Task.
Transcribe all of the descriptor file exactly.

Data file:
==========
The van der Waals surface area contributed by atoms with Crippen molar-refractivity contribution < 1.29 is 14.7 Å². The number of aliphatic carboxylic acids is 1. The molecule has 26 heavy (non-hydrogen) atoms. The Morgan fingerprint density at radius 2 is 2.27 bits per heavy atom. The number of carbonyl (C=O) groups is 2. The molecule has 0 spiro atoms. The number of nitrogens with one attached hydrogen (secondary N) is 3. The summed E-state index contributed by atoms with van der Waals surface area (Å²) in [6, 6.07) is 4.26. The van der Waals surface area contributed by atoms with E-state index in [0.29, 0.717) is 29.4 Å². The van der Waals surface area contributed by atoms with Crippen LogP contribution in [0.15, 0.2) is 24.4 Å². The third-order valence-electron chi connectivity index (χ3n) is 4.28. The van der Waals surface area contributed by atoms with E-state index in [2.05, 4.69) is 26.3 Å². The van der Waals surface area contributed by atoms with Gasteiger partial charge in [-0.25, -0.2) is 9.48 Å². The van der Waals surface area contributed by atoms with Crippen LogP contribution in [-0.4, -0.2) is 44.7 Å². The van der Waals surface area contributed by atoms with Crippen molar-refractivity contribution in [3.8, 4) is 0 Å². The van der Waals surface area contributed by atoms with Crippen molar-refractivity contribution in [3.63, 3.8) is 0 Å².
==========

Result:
The van der Waals surface area contributed by atoms with Crippen molar-refractivity contribution < 1.29 is 14.7 Å². The number of aliphatic carboxylic acids is 1. The molecule has 26 heavy (non-hydrogen) atoms. The Morgan fingerprint density at radius 2 is 2.27 bits per heavy atom. The number of carbonyl (C=O) groups is 2. The molecule has 0 spiro atoms. The number of nitrogens with one attached hydrogen (secondary N) is 3. The summed E-state index contributed by atoms with van der Waals surface area (Å²) in [6, 6.07) is 4.26. The van der Waals surface area contributed by atoms with E-state index in [0.29, 0.717) is 29.4 Å². The van der Waals surface area contributed by atoms with Crippen LogP contribution in [0.15, 0.2) is 24.4 Å². The third-order valence-electron chi connectivity index (χ3n) is 4.28. The van der Waals surface area contributed by atoms with E-state index in [2.05, 4.69) is 26.3 Å². The van der Waals surface area contributed by atoms with Gasteiger partial charge in [-0.25, -0.2) is 9.48 Å². The van der Waals surface area contributed by atoms with Crippen LogP contribution in [-0.4, -0.2) is 44.7 Å². The van der Waals surface area contributed by atoms with Crippen molar-refractivity contribution in [3.8, 4) is 0 Å². The van der Waals surface area contributed by atoms with Crippen molar-refractivity contribution in [3.63, 3.8) is 0 Å².